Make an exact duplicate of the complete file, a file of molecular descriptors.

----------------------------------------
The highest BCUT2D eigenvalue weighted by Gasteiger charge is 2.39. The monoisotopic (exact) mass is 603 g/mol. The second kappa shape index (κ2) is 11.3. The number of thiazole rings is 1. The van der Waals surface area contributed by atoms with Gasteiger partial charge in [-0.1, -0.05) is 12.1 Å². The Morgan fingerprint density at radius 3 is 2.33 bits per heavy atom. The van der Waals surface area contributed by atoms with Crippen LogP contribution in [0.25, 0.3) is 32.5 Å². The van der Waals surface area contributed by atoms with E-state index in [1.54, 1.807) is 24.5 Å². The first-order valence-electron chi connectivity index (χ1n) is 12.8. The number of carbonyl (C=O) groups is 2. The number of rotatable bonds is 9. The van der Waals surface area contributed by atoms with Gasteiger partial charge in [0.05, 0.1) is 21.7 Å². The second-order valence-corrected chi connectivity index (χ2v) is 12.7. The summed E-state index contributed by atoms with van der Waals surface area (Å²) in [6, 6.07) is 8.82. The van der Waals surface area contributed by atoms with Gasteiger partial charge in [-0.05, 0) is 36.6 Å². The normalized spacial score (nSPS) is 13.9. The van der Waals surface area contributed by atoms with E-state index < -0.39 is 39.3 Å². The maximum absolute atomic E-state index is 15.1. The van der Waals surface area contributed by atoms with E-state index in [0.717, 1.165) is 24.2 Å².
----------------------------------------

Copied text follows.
The highest BCUT2D eigenvalue weighted by Gasteiger charge is 2.39. The monoisotopic (exact) mass is 603 g/mol. The second kappa shape index (κ2) is 11.3. The number of thiazole rings is 1. The van der Waals surface area contributed by atoms with Gasteiger partial charge in [-0.1, -0.05) is 12.1 Å². The Morgan fingerprint density at radius 3 is 2.33 bits per heavy atom. The van der Waals surface area contributed by atoms with Crippen LogP contribution in [0.25, 0.3) is 32.5 Å². The van der Waals surface area contributed by atoms with E-state index in [1.54, 1.807) is 24.5 Å². The first-order valence-electron chi connectivity index (χ1n) is 12.8. The number of carbonyl (C=O) groups is 2. The number of rotatable bonds is 9. The van der Waals surface area contributed by atoms with Gasteiger partial charge in [0.05, 0.1) is 21.7 Å². The second-order valence-corrected chi connectivity index (χ2v) is 12.7. The summed E-state index contributed by atoms with van der Waals surface area (Å²) in [6, 6.07) is 8.82. The van der Waals surface area contributed by atoms with Gasteiger partial charge in [-0.05, 0) is 36.6 Å². The normalized spacial score (nSPS) is 13.9. The van der Waals surface area contributed by atoms with E-state index < -0.39 is 39.3 Å². The maximum absolute atomic E-state index is 15.1. The van der Waals surface area contributed by atoms with E-state index in [0.717, 1.165) is 24.2 Å².